Severe storms generated a 'meteotsunami' Tuesday

It was generated by an abrupt change in atmospheric pressure.

By Chris Michaels - Meteorologist

MOUNT HOLLY, N.J. - According to the American Meteorological Society, a meteotsunami is "A tsunami-like wave phenomenon generated by a meteorological or atmospheric disturbance." 

Meteotsunamis aren't necessarily new, but the exploration of them is. These happen fairly often in the Great Lakes, but can also happen off the East Coast of the United States. 

In a statement released Tuesday night, the National Weather Service in Mount Holly, New Jersey said, "The combination of the air pressure effect on the ocean surface and the speed at which the pressure disturbance travels can generate tsunami like waves in certain situations."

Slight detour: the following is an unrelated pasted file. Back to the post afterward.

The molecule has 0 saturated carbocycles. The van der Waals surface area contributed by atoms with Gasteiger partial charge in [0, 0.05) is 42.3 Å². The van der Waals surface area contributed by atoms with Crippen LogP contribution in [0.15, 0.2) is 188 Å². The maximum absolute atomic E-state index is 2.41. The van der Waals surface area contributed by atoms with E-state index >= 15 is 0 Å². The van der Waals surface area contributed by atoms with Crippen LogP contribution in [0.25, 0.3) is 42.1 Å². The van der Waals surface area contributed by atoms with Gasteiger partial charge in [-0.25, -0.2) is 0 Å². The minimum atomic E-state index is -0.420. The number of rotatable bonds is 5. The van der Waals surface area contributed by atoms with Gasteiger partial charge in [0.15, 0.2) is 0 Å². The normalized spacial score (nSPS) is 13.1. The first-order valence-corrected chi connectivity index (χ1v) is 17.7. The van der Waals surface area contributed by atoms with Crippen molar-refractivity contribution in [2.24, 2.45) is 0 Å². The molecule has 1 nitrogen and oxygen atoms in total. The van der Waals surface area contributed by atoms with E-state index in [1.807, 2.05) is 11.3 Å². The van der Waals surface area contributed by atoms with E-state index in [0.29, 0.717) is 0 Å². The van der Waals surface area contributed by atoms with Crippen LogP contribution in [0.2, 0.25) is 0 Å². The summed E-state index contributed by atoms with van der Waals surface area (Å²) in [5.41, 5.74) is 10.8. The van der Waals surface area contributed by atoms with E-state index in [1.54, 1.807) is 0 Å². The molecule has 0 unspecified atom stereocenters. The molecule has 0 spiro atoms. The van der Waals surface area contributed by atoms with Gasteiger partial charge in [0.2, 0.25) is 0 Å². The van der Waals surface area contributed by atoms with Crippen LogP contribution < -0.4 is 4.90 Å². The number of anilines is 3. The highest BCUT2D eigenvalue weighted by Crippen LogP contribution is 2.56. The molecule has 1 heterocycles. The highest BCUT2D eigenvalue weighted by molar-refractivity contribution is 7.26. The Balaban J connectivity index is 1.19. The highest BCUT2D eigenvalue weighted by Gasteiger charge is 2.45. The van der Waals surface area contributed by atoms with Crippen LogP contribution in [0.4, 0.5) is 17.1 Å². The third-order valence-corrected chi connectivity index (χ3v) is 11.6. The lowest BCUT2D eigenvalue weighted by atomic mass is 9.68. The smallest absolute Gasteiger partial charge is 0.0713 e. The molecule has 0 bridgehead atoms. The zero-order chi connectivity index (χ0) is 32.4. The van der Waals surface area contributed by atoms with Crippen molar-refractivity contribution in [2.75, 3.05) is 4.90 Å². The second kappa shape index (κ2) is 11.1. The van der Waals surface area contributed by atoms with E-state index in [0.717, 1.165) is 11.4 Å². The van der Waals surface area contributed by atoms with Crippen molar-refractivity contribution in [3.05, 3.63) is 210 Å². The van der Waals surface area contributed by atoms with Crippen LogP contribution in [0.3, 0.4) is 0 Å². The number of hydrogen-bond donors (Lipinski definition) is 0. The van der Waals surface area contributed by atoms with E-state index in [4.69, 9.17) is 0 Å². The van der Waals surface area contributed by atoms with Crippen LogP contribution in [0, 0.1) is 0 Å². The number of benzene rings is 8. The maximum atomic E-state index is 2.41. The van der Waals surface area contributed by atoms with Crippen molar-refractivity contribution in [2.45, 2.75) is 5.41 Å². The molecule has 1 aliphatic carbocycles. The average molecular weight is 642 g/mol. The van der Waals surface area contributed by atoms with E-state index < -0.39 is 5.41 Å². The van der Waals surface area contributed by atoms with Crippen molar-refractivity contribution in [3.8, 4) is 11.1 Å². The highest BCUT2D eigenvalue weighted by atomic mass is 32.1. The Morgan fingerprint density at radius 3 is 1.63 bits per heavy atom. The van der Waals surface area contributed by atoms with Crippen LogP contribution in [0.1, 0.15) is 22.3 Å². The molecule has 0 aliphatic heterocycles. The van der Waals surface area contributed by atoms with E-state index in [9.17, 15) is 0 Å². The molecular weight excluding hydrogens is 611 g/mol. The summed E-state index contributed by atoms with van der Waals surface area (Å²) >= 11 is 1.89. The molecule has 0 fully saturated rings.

The pressure disturbance being referred to was a line of severe storms that brought downed trees and power outages to parts of Pennsylvania, New York, New Jersey, Connecticut and Massachusetts.

Areas where impacts were forecast from the meteotsunami ranged from Perth Amboy, New Jersey to Fenwick Island, Delaware.

The National Tsunami Warning Center was monitoring the event Tuesday night, though nothing official has been released.

There were other reports of a meteotsunami in New Haven, Connecticut from the National Weather Service in Boston, Massachusetts.

To learn more about this phenomenon, click here.

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